Today, some two million American Indians inhabit the United States, less than one percent of the nation's population. Their origins have always been viewed from a 500-year-old perspective—from the point of view of the Europeans who “discovered” the New World. Yet the true story of the American Indians begins some seventeen thousand years ago—and it is past due for a telling that shows Indians as they are, rather than as westerners wish them to be.
Recent archaeological findings, newly discovered written accounts, and never-before-published records have contributed to a whole new understanding of our country's oldest ancestors. Drawing upon the latest research, as well as his own personal experience living among the Hopi tribes, acclaimed author and former Natural History magazine editor Jake Page covers all aspects of Indian life throughout the ages. From the Pleistocene era to Custer's Last Stand, the Trail of Tears to the Indian Civil Rights Act, the establishment of reservations to the negotiation of casino property, In the Hands of the Great Spirit reveals the astonishing endurance of a group of people whose experience is as varied as the world is old.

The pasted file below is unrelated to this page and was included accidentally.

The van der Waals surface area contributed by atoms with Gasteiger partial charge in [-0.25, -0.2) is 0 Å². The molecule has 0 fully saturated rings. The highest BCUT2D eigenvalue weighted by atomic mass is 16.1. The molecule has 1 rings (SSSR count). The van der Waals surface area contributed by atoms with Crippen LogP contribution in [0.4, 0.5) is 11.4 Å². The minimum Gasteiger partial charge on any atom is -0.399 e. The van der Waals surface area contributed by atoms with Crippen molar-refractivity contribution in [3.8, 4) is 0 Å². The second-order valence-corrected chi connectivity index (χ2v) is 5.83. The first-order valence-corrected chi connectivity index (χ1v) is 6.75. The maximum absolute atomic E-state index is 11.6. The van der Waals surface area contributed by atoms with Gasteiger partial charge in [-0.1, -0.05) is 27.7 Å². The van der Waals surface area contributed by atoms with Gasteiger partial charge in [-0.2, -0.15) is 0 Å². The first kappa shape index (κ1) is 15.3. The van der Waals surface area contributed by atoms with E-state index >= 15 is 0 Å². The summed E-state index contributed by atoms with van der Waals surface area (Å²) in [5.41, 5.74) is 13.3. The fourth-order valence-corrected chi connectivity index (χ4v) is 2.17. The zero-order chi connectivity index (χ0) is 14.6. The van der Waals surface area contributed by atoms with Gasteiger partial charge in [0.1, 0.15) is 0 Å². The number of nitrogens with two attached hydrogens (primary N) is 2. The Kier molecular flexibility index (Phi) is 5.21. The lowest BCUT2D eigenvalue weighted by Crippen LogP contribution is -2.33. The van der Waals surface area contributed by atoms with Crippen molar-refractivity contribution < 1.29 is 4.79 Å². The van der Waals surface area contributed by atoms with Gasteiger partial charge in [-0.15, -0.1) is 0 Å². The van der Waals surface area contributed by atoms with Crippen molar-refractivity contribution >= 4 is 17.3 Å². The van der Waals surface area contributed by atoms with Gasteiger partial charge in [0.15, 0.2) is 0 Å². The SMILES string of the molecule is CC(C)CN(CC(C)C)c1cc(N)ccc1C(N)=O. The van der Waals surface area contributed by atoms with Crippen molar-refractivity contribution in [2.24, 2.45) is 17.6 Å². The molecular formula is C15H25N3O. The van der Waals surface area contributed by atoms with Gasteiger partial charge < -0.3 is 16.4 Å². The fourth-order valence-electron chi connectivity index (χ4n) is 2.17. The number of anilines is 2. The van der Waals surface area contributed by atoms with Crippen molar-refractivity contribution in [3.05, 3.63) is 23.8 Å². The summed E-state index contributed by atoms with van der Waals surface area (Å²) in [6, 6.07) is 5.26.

Jake Page is a former editor of both Natural History and Smithsonian magazines, and author of numerous magazine articles and books on topics related to American Indian history, culture, and art. He is also the author of seven mystery novels and alternative history novels that involve Indian themes and characters, and was called by The Denver Post “one of the Southwest’s most distinguished writers.” He lives in Corrales, New Mexico.
Santa Fe New Mexican A history survey and narrative with no equal, In the Hands of the Great Spirit is a work that belongs on the shelves of anyone who aims to gain a deeper understanding of the history, suffering, and triumphs of this land's original inhabitants.
Phoenix New Times Page brings scholarly detail as well as literary flair to this epic account.
Publishers Weekly (starred review) A magnum opus...fills an enormous gap in the popular historical literature.
The Washington Post Judicious, as well as flowing, lucid, and satisfying....Great praise goes to Page for joining so many others in getting out the story of Indian nations.